Does Asking for Reviews on Amazon Violate Terms of Service?

Amazon is clear that close friends, relatives, clients, vendors (such as your editors)—basically anyone with whom you have a close relationship—are not eligible to post customer reviews for Amazon sellers/authors.

But there’s nothing wrong with asking anyone else outside your inner circle of family and friends, bloggers included, to post thoughtful reviews on Amazon or on Goodreads (which Amazon owns) after they’ve read your book. Current Amazon policy allows authors to give free or discounted book copies to readers and reviewers, as long as a review is not required to receive the free/discounted book, and the author doesn't attempt to influence the review in any way. See for any updates to this policy.

WIIFM (What's in It For Me)?

What would the blogger gain from reviewing your book on Amazon or elsewhere? Here’s where the real problem is.

Again, as mentioned earlier, a free copy of your book probably wouldn’t be an attractive enough offer to entice bloggers to read and review. But you should NEVER offer any other incentive (cash, gifts, etc.) for customer reviews on Amazon since that violates Amazon Terms of Service.

And who are you that would make bloggers want to publicly declare on their blogs or Amazon reviews that they read your book? Because you need the help? It’s begging for a favor with little to no benefit to the blogger unless you’re a celebrity level author.

I once received a book out of the blue, with a request to review on Amazon and social media because I had reviewed other books within the topic. Those other books were ones I actually wanted to read and had voluntarily acquired. I wasn’t interested in this random book, and declaring my interest or connection to the book or author would do nothing for me. Plus, it would take me several hours to read and review the book. I didn’t review it at all anywhere since I don’t want to be cornered into reading a book and doing a book review from someone with “give to get” behavior.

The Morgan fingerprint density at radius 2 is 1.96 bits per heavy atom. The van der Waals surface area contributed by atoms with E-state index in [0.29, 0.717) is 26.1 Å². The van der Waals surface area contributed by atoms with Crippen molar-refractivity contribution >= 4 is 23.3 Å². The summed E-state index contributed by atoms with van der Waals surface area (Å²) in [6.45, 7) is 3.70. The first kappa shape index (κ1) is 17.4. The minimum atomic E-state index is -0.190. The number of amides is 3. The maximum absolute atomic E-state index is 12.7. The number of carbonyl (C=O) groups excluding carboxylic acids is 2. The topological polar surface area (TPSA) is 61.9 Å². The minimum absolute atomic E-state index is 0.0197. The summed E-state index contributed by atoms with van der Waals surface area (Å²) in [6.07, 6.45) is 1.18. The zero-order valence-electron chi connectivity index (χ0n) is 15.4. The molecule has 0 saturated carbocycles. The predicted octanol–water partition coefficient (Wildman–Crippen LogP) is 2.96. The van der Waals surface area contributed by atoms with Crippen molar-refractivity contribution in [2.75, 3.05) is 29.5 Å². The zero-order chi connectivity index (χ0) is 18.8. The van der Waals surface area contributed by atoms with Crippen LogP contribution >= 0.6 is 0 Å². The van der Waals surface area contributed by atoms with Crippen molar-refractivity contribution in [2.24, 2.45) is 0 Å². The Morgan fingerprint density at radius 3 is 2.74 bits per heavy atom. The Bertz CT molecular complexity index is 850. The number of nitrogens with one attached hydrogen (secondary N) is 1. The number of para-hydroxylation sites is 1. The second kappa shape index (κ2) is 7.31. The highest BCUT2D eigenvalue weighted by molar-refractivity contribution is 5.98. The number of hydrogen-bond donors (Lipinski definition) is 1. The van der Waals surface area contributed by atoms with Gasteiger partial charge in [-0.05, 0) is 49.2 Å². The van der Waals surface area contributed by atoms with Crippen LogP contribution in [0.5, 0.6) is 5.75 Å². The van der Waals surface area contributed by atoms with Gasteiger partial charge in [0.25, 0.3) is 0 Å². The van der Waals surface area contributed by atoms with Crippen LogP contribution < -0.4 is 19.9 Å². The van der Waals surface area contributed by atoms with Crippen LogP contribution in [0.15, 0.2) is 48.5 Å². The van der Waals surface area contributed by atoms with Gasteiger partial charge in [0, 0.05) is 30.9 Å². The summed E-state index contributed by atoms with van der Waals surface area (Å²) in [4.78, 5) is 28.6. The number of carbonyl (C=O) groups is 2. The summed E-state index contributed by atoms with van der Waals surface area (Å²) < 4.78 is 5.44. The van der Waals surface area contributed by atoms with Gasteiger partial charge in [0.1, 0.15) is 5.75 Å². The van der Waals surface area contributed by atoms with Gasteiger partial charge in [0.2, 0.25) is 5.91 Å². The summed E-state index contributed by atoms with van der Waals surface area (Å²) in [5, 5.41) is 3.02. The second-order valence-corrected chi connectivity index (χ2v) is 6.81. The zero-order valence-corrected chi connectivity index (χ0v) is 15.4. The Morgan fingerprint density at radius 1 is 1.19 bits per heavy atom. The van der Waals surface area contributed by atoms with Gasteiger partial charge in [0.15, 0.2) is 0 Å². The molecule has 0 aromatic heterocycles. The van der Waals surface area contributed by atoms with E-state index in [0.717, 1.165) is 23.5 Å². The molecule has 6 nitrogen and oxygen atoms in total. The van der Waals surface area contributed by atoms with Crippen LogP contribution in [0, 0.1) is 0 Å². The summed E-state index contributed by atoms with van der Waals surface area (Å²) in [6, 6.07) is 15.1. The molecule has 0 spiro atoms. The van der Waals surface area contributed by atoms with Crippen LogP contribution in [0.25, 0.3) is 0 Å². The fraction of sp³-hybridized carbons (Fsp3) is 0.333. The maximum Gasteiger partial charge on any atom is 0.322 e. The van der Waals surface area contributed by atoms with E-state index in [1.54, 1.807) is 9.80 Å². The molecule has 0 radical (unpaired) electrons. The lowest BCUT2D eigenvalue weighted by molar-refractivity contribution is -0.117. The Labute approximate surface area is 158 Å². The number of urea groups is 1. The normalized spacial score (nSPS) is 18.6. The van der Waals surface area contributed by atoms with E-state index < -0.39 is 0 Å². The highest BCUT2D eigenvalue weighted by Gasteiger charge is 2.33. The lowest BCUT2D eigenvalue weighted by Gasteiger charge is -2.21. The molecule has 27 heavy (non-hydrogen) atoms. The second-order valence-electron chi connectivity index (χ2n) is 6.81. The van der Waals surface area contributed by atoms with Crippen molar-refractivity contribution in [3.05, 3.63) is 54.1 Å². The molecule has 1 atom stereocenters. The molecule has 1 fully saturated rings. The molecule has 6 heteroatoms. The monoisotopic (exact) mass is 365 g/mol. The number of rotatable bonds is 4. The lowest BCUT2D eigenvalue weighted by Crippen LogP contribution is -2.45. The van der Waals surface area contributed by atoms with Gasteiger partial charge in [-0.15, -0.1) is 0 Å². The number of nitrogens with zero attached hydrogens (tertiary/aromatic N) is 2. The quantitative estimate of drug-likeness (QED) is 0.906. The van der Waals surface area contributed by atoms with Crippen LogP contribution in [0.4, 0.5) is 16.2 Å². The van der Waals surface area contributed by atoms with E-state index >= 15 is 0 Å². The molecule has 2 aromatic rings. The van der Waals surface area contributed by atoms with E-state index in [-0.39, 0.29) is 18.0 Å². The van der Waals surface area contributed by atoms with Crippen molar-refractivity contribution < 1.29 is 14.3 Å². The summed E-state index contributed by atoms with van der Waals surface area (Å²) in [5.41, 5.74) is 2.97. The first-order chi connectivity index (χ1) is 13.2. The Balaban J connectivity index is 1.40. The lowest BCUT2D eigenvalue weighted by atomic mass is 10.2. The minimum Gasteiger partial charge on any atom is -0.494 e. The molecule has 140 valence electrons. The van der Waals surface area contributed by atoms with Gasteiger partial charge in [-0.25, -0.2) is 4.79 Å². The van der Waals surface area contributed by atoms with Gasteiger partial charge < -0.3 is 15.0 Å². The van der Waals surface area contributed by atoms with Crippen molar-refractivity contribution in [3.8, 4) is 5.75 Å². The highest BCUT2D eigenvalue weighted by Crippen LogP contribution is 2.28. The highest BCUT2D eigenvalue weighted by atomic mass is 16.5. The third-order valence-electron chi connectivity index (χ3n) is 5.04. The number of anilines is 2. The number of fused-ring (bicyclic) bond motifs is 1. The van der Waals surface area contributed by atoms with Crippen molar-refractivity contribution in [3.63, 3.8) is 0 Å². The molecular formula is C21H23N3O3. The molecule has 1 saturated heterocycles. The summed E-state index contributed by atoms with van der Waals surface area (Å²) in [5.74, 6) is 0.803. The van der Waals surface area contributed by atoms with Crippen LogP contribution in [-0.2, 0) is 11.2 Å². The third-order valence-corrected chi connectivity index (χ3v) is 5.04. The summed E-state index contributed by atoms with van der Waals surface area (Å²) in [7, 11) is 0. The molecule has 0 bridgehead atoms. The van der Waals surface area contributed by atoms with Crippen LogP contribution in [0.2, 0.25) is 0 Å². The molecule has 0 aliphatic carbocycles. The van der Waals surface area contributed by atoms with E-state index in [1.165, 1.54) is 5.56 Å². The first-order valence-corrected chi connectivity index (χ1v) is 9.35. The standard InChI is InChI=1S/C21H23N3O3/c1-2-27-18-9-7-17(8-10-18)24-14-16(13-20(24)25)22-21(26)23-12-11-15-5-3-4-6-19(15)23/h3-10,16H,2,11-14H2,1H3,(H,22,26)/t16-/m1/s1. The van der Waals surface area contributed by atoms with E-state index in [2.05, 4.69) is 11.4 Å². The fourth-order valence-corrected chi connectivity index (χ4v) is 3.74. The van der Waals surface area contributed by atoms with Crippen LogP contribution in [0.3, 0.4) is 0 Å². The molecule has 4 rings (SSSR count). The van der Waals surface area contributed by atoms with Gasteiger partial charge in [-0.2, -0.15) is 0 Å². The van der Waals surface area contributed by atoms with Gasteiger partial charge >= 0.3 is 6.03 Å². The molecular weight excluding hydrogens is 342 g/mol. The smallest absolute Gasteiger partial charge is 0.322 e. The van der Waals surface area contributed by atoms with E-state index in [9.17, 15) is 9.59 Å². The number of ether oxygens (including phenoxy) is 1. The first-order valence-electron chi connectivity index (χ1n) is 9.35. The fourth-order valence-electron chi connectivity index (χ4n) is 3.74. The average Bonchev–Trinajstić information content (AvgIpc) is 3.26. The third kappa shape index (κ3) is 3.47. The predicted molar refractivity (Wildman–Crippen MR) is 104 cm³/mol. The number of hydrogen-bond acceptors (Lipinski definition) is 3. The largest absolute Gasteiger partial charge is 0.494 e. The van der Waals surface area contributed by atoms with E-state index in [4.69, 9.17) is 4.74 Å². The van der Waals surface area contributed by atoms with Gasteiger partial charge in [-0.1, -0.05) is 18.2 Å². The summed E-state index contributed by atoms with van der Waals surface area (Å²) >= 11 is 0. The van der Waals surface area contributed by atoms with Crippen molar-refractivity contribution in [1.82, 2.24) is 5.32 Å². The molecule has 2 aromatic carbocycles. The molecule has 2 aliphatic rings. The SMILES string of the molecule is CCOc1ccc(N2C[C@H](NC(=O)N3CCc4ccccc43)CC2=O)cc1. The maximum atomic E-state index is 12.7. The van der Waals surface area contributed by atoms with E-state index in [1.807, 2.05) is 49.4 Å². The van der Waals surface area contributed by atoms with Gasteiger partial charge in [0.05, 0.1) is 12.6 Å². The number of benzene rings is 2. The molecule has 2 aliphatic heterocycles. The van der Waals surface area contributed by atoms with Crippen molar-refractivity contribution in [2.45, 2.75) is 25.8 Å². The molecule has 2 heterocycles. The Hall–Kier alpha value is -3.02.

What About Editorial Reviews?

Did you know that Amazon allows editorial reviews of your book, including those from family and close friends?

An editorial review is a critical review of the book written by someone who is an editor or expert for your type of book or topic. This is much more than a customer review where the reader expresses his satisfaction with the book. This is constructive feedback on the book and its subject.

You upload editorial reviews you receive on your book's Author Central information page. There are a lot of rules about editorial reviews. So definitely check the support documentation on Amazon and Author Central.